Perinatal mortality is still a major public health issue. Underlying major cause of deaths of children is essential to achieve significant improvement in public health and in controlling maternal and child mortality. Thus, to improve the health status of mothers’ and newborn policymakers has set guidelines and address these risk factors with proper intervention. Framing proper guidelines and policies to reduce child mortality will insure the sustainability in achieving the reduction in early neonatal mortality .
The more risk factors of perinatal death and stillbirth are preterm birth, low birth weight, fetal growth restriction and congenital abnormalities . Thus, to reduce the high mortality rate of a child and incidence of complications at the early neonatal period and to ensure the survival of newborn infants, high-quality antenatal care, professional delivery assistance and postnatal care should be taken.
In Ethiopia Infant and under-five mortality rates evidence a continuous declining trend in the past fifteen years. On the other hand, even though perinatal and neonatal mortality rate decreased from 46 deaths per 1000 pregnancies in 2011 to 33 deaths per 1000 pregnancies in 2016 and 37 deaths per 1000 live births in 2011 to 29 live births in 2016, it has remained stable high. According to the 2016 Ethiopia Demographic and Health Surveys (EDHS), the Tigray region is experiencing a higher perinatal mortality rate of 36 per 1000 pregnancies, compared to that of the national average rate of 33 per 1000 pregnancies [5, 6].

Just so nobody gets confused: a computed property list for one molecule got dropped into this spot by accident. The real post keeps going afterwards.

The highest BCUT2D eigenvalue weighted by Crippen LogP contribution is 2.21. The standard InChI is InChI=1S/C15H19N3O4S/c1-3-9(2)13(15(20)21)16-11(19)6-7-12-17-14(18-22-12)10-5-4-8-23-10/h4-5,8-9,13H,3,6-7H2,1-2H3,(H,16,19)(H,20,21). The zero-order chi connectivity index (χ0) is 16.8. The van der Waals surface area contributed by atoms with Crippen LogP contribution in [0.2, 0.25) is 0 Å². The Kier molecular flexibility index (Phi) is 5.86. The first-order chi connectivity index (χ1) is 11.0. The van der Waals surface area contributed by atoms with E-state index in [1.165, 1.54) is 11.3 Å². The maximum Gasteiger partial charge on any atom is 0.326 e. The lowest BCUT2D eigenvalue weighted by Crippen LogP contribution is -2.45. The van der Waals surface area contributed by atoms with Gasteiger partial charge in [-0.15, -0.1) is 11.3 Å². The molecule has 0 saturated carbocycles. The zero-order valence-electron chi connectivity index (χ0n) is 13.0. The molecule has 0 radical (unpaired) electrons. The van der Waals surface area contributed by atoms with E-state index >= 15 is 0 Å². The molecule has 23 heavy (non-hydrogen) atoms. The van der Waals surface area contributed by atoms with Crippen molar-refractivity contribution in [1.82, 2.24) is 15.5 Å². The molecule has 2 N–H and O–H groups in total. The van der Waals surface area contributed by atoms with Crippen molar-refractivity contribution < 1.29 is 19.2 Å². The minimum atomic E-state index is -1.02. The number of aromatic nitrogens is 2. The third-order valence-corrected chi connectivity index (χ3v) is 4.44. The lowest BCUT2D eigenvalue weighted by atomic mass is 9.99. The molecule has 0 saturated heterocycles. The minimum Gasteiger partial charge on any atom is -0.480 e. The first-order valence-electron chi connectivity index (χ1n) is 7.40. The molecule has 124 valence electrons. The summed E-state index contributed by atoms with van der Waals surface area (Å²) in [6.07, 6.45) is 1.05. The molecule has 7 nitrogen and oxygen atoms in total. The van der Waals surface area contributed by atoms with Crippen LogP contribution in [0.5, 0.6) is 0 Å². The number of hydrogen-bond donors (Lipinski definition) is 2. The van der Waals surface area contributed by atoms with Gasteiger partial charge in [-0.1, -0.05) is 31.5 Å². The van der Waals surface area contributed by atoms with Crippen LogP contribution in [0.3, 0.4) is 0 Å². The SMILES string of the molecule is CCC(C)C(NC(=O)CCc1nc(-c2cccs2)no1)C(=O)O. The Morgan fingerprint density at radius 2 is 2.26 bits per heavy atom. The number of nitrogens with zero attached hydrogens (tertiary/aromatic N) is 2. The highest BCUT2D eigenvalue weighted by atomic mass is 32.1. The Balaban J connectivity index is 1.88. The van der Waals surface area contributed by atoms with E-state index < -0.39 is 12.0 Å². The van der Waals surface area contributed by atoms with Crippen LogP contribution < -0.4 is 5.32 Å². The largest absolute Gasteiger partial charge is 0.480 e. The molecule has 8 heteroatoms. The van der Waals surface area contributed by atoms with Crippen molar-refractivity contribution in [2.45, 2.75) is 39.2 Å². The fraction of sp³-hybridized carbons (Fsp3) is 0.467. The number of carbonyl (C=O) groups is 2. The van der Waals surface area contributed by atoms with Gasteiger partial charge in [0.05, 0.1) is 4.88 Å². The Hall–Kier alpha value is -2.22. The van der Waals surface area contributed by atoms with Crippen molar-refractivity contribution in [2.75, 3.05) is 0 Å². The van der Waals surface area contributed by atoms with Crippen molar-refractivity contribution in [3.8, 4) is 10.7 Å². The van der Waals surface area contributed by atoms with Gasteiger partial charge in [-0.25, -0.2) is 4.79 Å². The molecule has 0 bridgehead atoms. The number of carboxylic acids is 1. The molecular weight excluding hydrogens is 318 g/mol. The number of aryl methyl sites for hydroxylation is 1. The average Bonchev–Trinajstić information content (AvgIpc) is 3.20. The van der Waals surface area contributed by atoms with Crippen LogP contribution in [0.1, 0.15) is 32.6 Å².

Ethiopia is one of the countries achieved the fourth Millennium Development Goal (MDG4) commit to reducing under five child mortalities by the year 2015. Even there is a high decrease in child mortality; perinatal mortality remains high in the country. Thus, a considerable reduction in perinatal and neonatal deaths is crucial to achieve this goal more in the future. Previous research works stated that decline in early neonatal mortality over the last three decades has been slower than declines in late neonatal (deaths occurring after the first week of life, but before the first month of life) mortality.
Interventions to reduce perinatal mortality are an important concern and belong to improving maternal health care, where it is essential for monitoring the current health programs and formulating policies on improving the current situation for maternal and child health. Additionally, knowledge of the factors associated with perinatal mortality is, therefore, essential to monitor the development of intensive and evidence-based health interventions to avoid neonatal deaths [7, 8].
Despite the fact that a number of researches have been done on the identification of factors that are associated with infants and neonatal mortality in Ethiopia, there are limited studies that look at the PM and its determinants. The majority of them are concentrated on the national level. Such studies miss an important point of policymakers as the national result may not show the exact situation at regional levels. To address this gap, we conducted an all-inclusive cross-sectional analysis of the recent 2016 Ethiopian Demographic Health Survey, to explore the major risk factors of perinatal mortality in the Tigray region, taking into consideration various demographic, socioeconomic and environmental factors in the Tigray region, Ethiopia . Therefore, the main aim of this study was to assess the determinant factors of perinatal deaths in Tigray region, Ethiopia.